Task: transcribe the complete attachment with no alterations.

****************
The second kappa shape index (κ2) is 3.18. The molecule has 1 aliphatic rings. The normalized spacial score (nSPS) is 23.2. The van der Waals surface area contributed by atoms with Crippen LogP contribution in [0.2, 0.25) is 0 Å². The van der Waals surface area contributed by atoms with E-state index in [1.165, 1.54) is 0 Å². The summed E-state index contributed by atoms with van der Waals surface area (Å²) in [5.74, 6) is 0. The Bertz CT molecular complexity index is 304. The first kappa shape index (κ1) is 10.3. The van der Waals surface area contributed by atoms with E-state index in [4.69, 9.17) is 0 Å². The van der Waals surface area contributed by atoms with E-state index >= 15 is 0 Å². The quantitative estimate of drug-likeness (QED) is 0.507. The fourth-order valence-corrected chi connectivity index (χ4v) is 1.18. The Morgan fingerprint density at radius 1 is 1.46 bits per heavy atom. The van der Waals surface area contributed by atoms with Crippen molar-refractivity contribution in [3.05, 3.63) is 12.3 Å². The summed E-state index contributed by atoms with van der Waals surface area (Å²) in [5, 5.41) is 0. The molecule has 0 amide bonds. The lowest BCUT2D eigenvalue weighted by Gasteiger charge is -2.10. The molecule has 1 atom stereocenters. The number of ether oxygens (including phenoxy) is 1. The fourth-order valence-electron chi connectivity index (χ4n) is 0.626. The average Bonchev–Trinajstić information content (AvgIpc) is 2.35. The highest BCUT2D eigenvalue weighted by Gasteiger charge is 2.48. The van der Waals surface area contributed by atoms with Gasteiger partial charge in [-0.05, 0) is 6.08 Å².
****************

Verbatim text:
The second kappa shape index (κ2) is 3.18. The molecule has 1 aliphatic rings. The normalized spacial score (nSPS) is 23.2. The van der Waals surface area contributed by atoms with Crippen LogP contribution in [0.2, 0.25) is 0 Å². The van der Waals surface area contributed by atoms with E-state index in [1.165, 1.54) is 0 Å². The summed E-state index contributed by atoms with van der Waals surface area (Å²) in [5.74, 6) is 0. The Bertz CT molecular complexity index is 304. The first kappa shape index (κ1) is 10.3. The van der Waals surface area contributed by atoms with E-state index in [4.69, 9.17) is 0 Å². The van der Waals surface area contributed by atoms with E-state index >= 15 is 0 Å². The quantitative estimate of drug-likeness (QED) is 0.507. The fourth-order valence-corrected chi connectivity index (χ4v) is 1.18. The Morgan fingerprint density at radius 1 is 1.46 bits per heavy atom. The van der Waals surface area contributed by atoms with Crippen molar-refractivity contribution in [3.05, 3.63) is 12.3 Å². The summed E-state index contributed by atoms with van der Waals surface area (Å²) in [5, 5.41) is 0. The molecule has 0 amide bonds. The lowest BCUT2D eigenvalue weighted by Gasteiger charge is -2.10. The molecule has 1 atom stereocenters. The number of ether oxygens (including phenoxy) is 1. The fourth-order valence-electron chi connectivity index (χ4n) is 0.626. The average Bonchev–Trinajstić information content (AvgIpc) is 2.35. The highest BCUT2D eigenvalue weighted by Gasteiger charge is 2.48. The van der Waals surface area contributed by atoms with Gasteiger partial charge in [-0.05, 0) is 6.08 Å².